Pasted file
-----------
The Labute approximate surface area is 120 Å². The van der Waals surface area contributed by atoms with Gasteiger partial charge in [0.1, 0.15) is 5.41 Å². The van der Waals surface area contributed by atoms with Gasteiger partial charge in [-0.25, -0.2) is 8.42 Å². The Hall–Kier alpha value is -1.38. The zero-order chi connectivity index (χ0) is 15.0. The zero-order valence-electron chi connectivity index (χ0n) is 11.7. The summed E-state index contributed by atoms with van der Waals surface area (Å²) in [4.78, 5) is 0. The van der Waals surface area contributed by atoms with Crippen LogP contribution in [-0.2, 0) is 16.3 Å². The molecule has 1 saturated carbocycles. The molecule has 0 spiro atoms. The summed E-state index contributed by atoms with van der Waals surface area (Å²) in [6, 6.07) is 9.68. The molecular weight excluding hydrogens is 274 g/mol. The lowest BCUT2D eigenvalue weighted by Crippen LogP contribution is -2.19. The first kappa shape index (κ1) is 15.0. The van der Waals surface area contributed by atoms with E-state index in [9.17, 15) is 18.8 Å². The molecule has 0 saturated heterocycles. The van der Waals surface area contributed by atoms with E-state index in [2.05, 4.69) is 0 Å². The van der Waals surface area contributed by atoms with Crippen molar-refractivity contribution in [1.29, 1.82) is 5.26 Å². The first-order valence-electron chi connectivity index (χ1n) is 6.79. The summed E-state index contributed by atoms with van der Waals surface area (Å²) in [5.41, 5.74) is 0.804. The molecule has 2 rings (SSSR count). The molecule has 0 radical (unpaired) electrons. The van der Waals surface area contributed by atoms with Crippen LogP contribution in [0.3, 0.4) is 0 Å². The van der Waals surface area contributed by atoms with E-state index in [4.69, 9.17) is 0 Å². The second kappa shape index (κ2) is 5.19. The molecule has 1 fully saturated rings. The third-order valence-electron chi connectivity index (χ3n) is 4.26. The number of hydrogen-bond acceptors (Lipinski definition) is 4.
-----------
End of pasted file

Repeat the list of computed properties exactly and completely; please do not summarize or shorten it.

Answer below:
The Labute approximate surface area is 120 Å². The van der Waals surface area contributed by atoms with Gasteiger partial charge in [0.1, 0.15) is 5.41 Å². The van der Waals surface area contributed by atoms with Gasteiger partial charge in [-0.25, -0.2) is 8.42 Å². The Hall–Kier alpha value is -1.38. The zero-order chi connectivity index (χ0) is 15.0. The zero-order valence-electron chi connectivity index (χ0n) is 11.7. The summed E-state index contributed by atoms with van der Waals surface area (Å²) in [4.78, 5) is 0. The van der Waals surface area contributed by atoms with Crippen LogP contribution in [-0.2, 0) is 16.3 Å². The molecule has 1 saturated carbocycles. The molecule has 0 spiro atoms. The summed E-state index contributed by atoms with van der Waals surface area (Å²) in [6, 6.07) is 9.68. The molecular weight excluding hydrogens is 274 g/mol. The lowest BCUT2D eigenvalue weighted by Crippen LogP contribution is -2.19. The first kappa shape index (κ1) is 15.0. The van der Waals surface area contributed by atoms with E-state index in [9.17, 15) is 18.8 Å². The molecule has 0 saturated heterocycles. The van der Waals surface area contributed by atoms with E-state index in [2.05, 4.69) is 0 Å². The van der Waals surface area contributed by atoms with Crippen molar-refractivity contribution in [1.29, 1.82) is 5.26 Å². The first-order valence-electron chi connectivity index (χ1n) is 6.79. The summed E-state index contributed by atoms with van der Waals surface area (Å²) in [5.41, 5.74) is 0.804. The molecule has 2 rings (SSSR count). The molecule has 0 radical (unpaired) electrons. The van der Waals surface area contributed by atoms with Crippen LogP contribution in [0.3, 0.4) is 0 Å². The van der Waals surface area contributed by atoms with E-state index in [4.69, 9.17) is 0 Å². The second kappa shape index (κ2) is 5.19. The molecule has 1 fully saturated rings. The third-order valence-electron chi connectivity index (χ3n) is 4.26. The number of hydrogen-bond acceptors (Lipinski definition) is 4.